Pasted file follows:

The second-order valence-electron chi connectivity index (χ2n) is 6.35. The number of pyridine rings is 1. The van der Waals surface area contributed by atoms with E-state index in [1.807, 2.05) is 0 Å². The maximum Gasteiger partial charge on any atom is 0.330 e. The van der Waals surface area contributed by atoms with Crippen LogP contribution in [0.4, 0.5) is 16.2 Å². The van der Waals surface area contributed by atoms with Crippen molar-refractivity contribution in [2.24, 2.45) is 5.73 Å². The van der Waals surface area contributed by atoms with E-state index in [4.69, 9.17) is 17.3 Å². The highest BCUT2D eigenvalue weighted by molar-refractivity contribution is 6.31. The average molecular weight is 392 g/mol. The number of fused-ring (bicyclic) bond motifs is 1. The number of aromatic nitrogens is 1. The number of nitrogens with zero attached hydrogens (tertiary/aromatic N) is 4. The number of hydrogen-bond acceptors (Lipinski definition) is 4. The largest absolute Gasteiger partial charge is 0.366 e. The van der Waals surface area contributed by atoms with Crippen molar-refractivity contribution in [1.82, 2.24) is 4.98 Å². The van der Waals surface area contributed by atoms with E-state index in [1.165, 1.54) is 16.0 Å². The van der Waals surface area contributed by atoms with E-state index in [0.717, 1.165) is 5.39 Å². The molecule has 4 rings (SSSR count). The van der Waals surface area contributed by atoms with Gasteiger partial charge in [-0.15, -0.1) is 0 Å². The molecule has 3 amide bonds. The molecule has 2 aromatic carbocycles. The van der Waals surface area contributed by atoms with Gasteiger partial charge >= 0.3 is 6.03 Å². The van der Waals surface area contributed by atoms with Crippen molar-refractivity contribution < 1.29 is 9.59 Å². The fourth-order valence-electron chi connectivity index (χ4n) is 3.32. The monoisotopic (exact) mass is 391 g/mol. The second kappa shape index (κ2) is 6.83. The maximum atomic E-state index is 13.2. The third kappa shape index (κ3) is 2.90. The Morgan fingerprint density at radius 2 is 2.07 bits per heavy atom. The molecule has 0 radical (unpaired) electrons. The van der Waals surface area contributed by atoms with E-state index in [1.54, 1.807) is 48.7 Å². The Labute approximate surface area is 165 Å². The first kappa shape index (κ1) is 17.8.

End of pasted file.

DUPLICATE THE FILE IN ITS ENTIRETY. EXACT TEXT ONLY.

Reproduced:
The second-order valence-electron chi connectivity index (χ2n) is 6.35. The number of pyridine rings is 1. The van der Waals surface area contributed by atoms with E-state index in [1.807, 2.05) is 0 Å². The maximum Gasteiger partial charge on any atom is 0.330 e. The van der Waals surface area contributed by atoms with Crippen LogP contribution in [0.4, 0.5) is 16.2 Å². The van der Waals surface area contributed by atoms with Crippen molar-refractivity contribution in [2.24, 2.45) is 5.73 Å². The van der Waals surface area contributed by atoms with E-state index in [4.69, 9.17) is 17.3 Å². The highest BCUT2D eigenvalue weighted by molar-refractivity contribution is 6.31. The average molecular weight is 392 g/mol. The number of fused-ring (bicyclic) bond motifs is 1. The number of aromatic nitrogens is 1. The number of nitrogens with zero attached hydrogens (tertiary/aromatic N) is 4. The number of hydrogen-bond acceptors (Lipinski definition) is 4. The largest absolute Gasteiger partial charge is 0.366 e. The van der Waals surface area contributed by atoms with Crippen molar-refractivity contribution in [1.82, 2.24) is 4.98 Å². The van der Waals surface area contributed by atoms with E-state index in [1.165, 1.54) is 16.0 Å². The van der Waals surface area contributed by atoms with E-state index in [0.717, 1.165) is 5.39 Å². The molecule has 4 rings (SSSR count). The van der Waals surface area contributed by atoms with Gasteiger partial charge in [-0.15, -0.1) is 0 Å². The molecule has 3 amide bonds. The molecule has 2 aromatic carbocycles. The van der Waals surface area contributed by atoms with Gasteiger partial charge >= 0.3 is 6.03 Å². The van der Waals surface area contributed by atoms with Crippen molar-refractivity contribution < 1.29 is 9.59 Å². The fourth-order valence-electron chi connectivity index (χ4n) is 3.32. The monoisotopic (exact) mass is 391 g/mol. The second kappa shape index (κ2) is 6.83. The maximum atomic E-state index is 13.2. The third kappa shape index (κ3) is 2.90. The Morgan fingerprint density at radius 2 is 2.07 bits per heavy atom. The molecule has 0 radical (unpaired) electrons. The van der Waals surface area contributed by atoms with E-state index in [1.54, 1.807) is 48.7 Å². The Labute approximate surface area is 165 Å². The first kappa shape index (κ1) is 17.8.